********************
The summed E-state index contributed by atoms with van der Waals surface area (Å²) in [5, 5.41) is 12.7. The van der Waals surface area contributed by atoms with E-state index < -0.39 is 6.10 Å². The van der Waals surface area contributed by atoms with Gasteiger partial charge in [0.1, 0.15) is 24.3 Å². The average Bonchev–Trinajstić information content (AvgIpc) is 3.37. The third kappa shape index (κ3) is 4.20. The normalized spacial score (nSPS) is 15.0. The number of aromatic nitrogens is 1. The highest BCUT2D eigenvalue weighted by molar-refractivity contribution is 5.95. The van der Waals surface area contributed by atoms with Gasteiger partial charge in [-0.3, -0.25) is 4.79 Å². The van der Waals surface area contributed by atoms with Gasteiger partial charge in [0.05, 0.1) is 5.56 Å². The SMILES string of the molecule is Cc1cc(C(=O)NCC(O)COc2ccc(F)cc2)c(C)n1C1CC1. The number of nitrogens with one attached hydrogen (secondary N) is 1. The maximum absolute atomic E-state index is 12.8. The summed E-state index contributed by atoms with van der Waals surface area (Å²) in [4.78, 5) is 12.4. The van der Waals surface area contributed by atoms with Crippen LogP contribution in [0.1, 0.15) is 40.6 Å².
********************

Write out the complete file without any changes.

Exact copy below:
The summed E-state index contributed by atoms with van der Waals surface area (Å²) in [5, 5.41) is 12.7. The van der Waals surface area contributed by atoms with E-state index < -0.39 is 6.10 Å². The van der Waals surface area contributed by atoms with Gasteiger partial charge in [0.1, 0.15) is 24.3 Å². The average Bonchev–Trinajstić information content (AvgIpc) is 3.37. The third kappa shape index (κ3) is 4.20. The normalized spacial score (nSPS) is 15.0. The number of aromatic nitrogens is 1. The highest BCUT2D eigenvalue weighted by molar-refractivity contribution is 5.95. The van der Waals surface area contributed by atoms with Gasteiger partial charge in [-0.3, -0.25) is 4.79 Å². The van der Waals surface area contributed by atoms with Gasteiger partial charge in [0.05, 0.1) is 5.56 Å². The SMILES string of the molecule is Cc1cc(C(=O)NCC(O)COc2ccc(F)cc2)c(C)n1C1CC1. The number of nitrogens with one attached hydrogen (secondary N) is 1. The maximum absolute atomic E-state index is 12.8. The summed E-state index contributed by atoms with van der Waals surface area (Å²) in [4.78, 5) is 12.4. The van der Waals surface area contributed by atoms with Crippen LogP contribution in [0.1, 0.15) is 40.6 Å².